Tell Sabi Abyad is Arabic: ‫ض‬ ‫ي‬ ‫ب‬ ‫أ‬ ‫ي‬ ‫ب‬ ‫ص‬ ‫ل‬ ‫ت‬ or ‘mound of the white boy’

A main archaeological site exists in the Balikh River valley in northern Syria. Consisting of four prehistoric mounds. It has been shown, that these sites were already inhabited almost 10,000 years ago. Or, 7500 to 5500 BC.

Excavation in 1986
They begin digging at mound 1 in 1986. Among the finds were several tablets and stamp seals. And, further to signs of early neolithic rule. More than 1000 unbaked clay sling missles stored in a container.
By 1991 and 92. It was not possible to fully excavate the 4th mound. Because of its use as a local cementary. They were able to focus on other areas. Before, when in 2010 Syrian civil war broke out.

Tell Sabi Abyad is one of the important sites of the Pre-Pottery Neolithic period
They had large crops of emmer wheat. Einkorn, barley, flax too. Peas and lentils were also found.
Animal domestication was predominantly goats, but also sheep, cattle and pigs. A small number of gazelle were hunted. Back then, poplar, willow and ash trees would have grown. Its believed the area of Mesopotamia proper was not yet settled by humans.

Pottery was somewhat similar to other prehistoric sites
Tell Sabi Abyad pottery has variations of what had been found at Tell Seker al-Aheimar, Tell Halula, Akarçay Tepe Höyük, and Mezraa-Teleilat. They had dark faced burnished ware, a fine ware resembling hassuna and samarra ware. Often featuring horned animals. Some of the pots had angled necks and ornate geometric designs.

Did you know? Dating to 6900-6800 BC. Consisting of mineral-tempered, and sometimes painted. The oldest pottery in Syria was discovered. Remarkably, it was of very high quality. Later on, they stopped painting and the quality declined. At the moment, the question of why residents stopped painting is unanswered.

Around 6200 BC. Cultural changes took place
New types of architecture existed. It included extensive storehouses and small circular buildings (tholoi). There was complex decorated pottery in different shapes and wares. Clay spindle worls. Small transverse arrowheads and short tangled points. And, seals or sealings. As indications of property.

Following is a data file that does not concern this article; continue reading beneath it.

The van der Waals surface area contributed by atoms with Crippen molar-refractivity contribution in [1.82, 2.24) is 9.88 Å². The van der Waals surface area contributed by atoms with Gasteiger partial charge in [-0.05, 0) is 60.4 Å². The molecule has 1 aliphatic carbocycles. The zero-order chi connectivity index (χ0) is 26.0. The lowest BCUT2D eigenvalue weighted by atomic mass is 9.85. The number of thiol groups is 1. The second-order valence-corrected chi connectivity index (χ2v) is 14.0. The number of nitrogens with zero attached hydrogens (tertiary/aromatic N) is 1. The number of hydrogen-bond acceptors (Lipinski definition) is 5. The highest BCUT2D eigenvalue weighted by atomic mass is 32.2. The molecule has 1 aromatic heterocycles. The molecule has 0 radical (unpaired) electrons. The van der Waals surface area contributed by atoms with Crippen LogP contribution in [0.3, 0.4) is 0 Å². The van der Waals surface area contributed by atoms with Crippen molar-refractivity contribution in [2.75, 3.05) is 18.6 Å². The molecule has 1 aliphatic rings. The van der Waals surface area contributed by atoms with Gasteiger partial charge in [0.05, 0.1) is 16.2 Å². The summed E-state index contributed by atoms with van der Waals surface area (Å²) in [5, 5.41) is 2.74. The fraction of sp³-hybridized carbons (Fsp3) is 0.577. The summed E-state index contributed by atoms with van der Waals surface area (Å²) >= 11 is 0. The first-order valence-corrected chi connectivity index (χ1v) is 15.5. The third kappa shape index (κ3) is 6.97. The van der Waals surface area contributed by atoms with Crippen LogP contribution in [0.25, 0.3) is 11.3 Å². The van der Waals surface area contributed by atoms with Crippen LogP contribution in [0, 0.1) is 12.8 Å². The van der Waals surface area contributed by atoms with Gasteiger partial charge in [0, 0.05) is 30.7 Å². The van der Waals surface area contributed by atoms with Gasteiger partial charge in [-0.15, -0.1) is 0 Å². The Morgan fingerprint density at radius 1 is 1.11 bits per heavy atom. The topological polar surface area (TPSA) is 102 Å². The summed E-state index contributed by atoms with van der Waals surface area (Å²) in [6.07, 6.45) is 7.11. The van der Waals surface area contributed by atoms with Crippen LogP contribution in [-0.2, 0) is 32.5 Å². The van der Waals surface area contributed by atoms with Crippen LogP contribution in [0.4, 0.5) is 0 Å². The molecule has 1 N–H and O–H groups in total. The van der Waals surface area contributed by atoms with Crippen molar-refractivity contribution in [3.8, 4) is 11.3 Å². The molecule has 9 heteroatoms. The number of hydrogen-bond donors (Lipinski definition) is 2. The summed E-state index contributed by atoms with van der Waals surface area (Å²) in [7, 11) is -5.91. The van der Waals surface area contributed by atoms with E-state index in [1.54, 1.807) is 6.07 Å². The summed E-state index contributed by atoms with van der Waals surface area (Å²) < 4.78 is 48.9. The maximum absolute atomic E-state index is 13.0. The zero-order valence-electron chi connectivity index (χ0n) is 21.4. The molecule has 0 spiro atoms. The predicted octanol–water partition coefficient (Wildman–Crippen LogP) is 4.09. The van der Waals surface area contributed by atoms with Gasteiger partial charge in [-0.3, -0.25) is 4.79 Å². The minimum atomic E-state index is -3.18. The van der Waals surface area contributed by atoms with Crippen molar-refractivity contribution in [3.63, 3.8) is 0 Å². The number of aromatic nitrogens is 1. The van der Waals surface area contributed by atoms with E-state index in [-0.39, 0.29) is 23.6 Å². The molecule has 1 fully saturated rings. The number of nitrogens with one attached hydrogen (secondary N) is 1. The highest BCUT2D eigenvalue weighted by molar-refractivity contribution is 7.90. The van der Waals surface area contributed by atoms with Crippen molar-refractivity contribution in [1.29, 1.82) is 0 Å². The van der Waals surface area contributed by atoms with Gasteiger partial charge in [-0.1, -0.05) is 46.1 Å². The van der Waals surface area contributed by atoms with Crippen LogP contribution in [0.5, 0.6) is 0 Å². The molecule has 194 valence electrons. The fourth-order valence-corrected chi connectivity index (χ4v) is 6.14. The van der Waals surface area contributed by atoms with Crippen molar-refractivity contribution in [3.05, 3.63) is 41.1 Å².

A strange ‘burnt village’ exists here
Around 6000 BC. There was a fire. Pottery, and stone vessels, figurines and tools were recovered. One of the buildings must have been used for archives. Because it had over 150 clay sealings with stamp seals. As well as counting tokens and other goods. Including ceramics, stone shells, axes, bone carvings, and human clay figurines. All signs of one of the earliest developed registration and administrative systems.

Largest collection of clay tokens, and sealings found yet
Made by a minimum of 61 stamp seals. Over two hundred and seventy-five were found.

At the site Tell Sabi Abyad I is the largest excavation
About 240 meters by 170 meters and with a height of 10 meters. This was a big project. Believed to be occupied in the 6th millenium before christ. Architecture included multi room rectangular buildings. With round structures used for storage called ‘tholoi’.
Later remains of a massive structure were also found dating to the bronze age. It had giant walls, a staircase and evidence of garrison station.

Tell Sabi Abyad II was a 246x410x15 foot dig
Dates around 7550 and 6850 BC. The site shows an uninterrupted sequence from the pre-pottery to ceramic phase.

The key findings at Tell Sabi Abyad include evidence of neolithic settlement. There pottery, and artifacts help provide invaluable insights into the development of human civilization. The site contributes to understanding the transition from hunter-gatherer. To settled agriculture, and the emergence of complex societies in Mesopotamia. And, during the neolithic, or ‘new stone age’.

Peter M. M. G. Akkermans. “Tell Sabi Abyad: 1986 Campaign.” Syria, vol. 65, no. 3/4, 1988,

Maisels, Charles (1993). The Near East: Archaeology in the ‘Cradle of Civilization’ ( Psychology Press. ISBN 978-0-415-04742-5.

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